Man, I miss him.
Cameron would have been 30 as of this writing. As I write this, I'm the same age as he was when he died. He had so much to look forward to.
This company was started with the goal to prevent others from losing those they love the most. After going through this pain ourselves, we felt compelled to help in whatever way we could, which is how bobbox came to be.
We started with music subscriptions, which were designed to help musicians make more money for the music they already had. After a successful crowdfunding campaign and offering subscriptions for a few months, we found that we were unable to achieve the results we were hoping for.
We transitioned to offering merchandise that uses 20-40% of proceeds to get people who can't afford it into counseling. We hope that by giving people access to the help they need, we'll be able to help save lives and make a positive difference in this world of ours.
The proceeds generated by merch sales are donated to either HeartSupport or The Trevor Project, both of which offer counseling resources at little to no cost to those they come across in the work they do. There's potential for expanding our network in the future, but we believe strongly in the importance of mental health in the music scene and for members of the LGBTQIA+ community, which is why we've chosen to align ourselves with these two groups.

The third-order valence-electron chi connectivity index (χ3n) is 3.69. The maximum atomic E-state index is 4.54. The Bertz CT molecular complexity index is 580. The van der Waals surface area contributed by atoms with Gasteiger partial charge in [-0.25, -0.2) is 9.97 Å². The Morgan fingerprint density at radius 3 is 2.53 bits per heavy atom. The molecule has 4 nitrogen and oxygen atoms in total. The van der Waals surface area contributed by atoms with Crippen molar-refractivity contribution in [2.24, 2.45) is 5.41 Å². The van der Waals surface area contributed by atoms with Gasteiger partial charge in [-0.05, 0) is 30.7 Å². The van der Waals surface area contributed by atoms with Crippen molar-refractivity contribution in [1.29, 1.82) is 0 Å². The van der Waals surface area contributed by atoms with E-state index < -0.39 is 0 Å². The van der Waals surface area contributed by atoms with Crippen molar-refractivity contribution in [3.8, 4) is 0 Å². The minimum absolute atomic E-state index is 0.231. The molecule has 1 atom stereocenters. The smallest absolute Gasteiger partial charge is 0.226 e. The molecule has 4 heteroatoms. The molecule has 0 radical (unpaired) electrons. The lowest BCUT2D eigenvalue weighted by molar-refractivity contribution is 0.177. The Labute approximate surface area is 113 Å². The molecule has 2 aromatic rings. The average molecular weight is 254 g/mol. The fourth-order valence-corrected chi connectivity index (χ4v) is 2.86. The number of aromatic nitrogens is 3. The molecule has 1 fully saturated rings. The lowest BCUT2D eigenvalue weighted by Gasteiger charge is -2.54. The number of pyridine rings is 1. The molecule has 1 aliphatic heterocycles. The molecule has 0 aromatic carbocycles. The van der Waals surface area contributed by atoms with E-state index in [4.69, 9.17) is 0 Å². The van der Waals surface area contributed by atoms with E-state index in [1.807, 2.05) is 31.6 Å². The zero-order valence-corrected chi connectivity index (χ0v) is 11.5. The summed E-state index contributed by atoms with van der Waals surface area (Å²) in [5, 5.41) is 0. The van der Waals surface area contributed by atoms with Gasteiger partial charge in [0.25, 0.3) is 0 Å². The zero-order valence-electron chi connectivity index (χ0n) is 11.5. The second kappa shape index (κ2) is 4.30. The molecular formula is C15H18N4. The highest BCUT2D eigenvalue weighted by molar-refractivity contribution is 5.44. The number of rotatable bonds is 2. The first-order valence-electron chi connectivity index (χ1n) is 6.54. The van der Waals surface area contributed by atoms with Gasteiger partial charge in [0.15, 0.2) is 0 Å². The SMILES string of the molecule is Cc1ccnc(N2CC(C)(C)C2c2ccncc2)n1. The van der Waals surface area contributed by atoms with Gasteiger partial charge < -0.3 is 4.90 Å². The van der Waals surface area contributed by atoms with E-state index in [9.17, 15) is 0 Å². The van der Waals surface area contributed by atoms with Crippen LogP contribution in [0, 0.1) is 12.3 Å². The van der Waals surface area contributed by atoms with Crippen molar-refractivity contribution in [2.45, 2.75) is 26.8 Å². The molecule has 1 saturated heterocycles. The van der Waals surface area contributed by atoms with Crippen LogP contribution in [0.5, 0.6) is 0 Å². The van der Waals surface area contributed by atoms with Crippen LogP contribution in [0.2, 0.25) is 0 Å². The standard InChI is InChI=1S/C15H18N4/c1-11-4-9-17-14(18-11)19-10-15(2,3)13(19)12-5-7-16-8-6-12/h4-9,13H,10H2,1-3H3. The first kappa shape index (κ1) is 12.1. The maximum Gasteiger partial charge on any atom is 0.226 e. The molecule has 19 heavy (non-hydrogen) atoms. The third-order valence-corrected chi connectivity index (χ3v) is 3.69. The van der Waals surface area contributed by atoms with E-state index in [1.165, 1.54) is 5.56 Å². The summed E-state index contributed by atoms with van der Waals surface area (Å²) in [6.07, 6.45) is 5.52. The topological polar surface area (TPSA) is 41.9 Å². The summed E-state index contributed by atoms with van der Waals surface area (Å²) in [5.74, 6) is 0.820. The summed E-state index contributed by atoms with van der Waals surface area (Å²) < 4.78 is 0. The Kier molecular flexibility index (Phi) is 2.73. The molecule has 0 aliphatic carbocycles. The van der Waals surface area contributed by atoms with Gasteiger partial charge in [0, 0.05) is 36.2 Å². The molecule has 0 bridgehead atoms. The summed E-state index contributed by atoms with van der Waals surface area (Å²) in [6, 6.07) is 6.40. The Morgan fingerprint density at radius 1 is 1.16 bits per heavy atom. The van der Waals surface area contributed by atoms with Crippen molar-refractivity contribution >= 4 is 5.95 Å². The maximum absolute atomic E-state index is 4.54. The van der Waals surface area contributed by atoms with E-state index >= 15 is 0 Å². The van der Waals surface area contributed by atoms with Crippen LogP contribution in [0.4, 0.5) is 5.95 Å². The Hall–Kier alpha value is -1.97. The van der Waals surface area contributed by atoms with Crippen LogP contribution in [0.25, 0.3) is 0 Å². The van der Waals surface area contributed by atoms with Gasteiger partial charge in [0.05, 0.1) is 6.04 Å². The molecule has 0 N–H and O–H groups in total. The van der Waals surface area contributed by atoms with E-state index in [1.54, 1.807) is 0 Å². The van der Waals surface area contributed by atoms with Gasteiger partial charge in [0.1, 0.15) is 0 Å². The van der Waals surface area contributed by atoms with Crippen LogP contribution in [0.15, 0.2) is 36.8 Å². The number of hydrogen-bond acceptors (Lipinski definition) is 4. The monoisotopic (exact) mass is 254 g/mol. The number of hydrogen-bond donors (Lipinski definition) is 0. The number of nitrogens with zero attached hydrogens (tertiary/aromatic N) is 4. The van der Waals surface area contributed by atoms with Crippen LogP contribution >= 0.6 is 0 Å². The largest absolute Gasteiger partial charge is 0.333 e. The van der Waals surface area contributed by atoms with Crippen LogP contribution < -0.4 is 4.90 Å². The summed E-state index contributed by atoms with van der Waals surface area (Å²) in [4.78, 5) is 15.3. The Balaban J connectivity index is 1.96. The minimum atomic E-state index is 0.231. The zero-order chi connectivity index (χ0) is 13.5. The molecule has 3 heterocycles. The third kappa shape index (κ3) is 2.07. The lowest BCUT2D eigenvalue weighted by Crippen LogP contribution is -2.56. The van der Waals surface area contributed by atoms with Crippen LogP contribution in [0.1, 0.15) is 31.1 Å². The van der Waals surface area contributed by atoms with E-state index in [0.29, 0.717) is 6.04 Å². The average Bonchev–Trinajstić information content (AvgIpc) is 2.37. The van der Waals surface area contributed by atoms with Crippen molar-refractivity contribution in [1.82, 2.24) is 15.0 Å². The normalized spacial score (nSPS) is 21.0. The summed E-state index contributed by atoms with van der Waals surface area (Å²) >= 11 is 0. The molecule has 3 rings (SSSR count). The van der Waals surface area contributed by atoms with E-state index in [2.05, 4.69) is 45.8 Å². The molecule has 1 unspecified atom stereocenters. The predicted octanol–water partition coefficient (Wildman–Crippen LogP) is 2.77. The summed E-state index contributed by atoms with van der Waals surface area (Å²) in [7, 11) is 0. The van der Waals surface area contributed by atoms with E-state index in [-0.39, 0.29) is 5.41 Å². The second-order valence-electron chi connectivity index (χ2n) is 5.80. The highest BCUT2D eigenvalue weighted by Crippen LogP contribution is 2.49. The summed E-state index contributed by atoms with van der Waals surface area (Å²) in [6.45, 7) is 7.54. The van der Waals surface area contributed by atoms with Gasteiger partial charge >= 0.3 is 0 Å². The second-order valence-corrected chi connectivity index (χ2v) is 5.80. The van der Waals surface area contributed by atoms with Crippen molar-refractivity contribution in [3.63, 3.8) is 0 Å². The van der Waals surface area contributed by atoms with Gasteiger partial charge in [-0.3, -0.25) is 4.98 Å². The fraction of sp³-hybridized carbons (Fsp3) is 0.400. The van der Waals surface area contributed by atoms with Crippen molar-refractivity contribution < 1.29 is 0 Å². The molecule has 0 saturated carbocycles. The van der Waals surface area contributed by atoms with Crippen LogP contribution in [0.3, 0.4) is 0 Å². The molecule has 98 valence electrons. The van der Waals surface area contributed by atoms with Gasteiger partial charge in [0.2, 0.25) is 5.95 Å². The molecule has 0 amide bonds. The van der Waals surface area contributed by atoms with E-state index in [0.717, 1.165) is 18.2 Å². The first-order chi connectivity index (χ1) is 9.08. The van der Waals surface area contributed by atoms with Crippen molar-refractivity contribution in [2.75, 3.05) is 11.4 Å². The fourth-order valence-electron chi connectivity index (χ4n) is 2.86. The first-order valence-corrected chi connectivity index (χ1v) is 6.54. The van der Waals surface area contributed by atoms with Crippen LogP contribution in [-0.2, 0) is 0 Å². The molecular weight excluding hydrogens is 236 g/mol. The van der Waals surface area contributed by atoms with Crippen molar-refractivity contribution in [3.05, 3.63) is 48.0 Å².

This project is personal for me; I've struggled with suicidal ideation and feeling hopeless. I've had friends and family attempt suicide, and I've lost others to it. After Cameron died, I realized I couldn't ignore the issues that had built up inside me over the years. I saw a counselor and I've worked hard at being okay. I've seen the difference in my life and I hope to help give other people the chance to get better.
We believe in helping everyone get the help they need to stay alive and win the fight against their mental illnesses. We believe that suicide doesn't have to be an epidemic. We believe that we can work together to end this problem and prevent others from experiencing the same pain.
We believe that doing our part in preventing suicide will keep someone here to see another day.
The statistics are scary. No one wants to talk about suicide. But things aren't gonna change until we all start taking care of each other. We couldn't keep Cameron here. But with your help, we can keep others alive. We can prevent parents losing children. Children losing parents. Siblings losing a brother or sister. Friends and family losing loved ones. People losing people.
If this is something you can get behind, we'd love it if you'd buy a shirt. Or two. Or all of them. We'd also love it if you'd share what we're doing with those you care about. Any way that you are able to support us is greatly appreciated.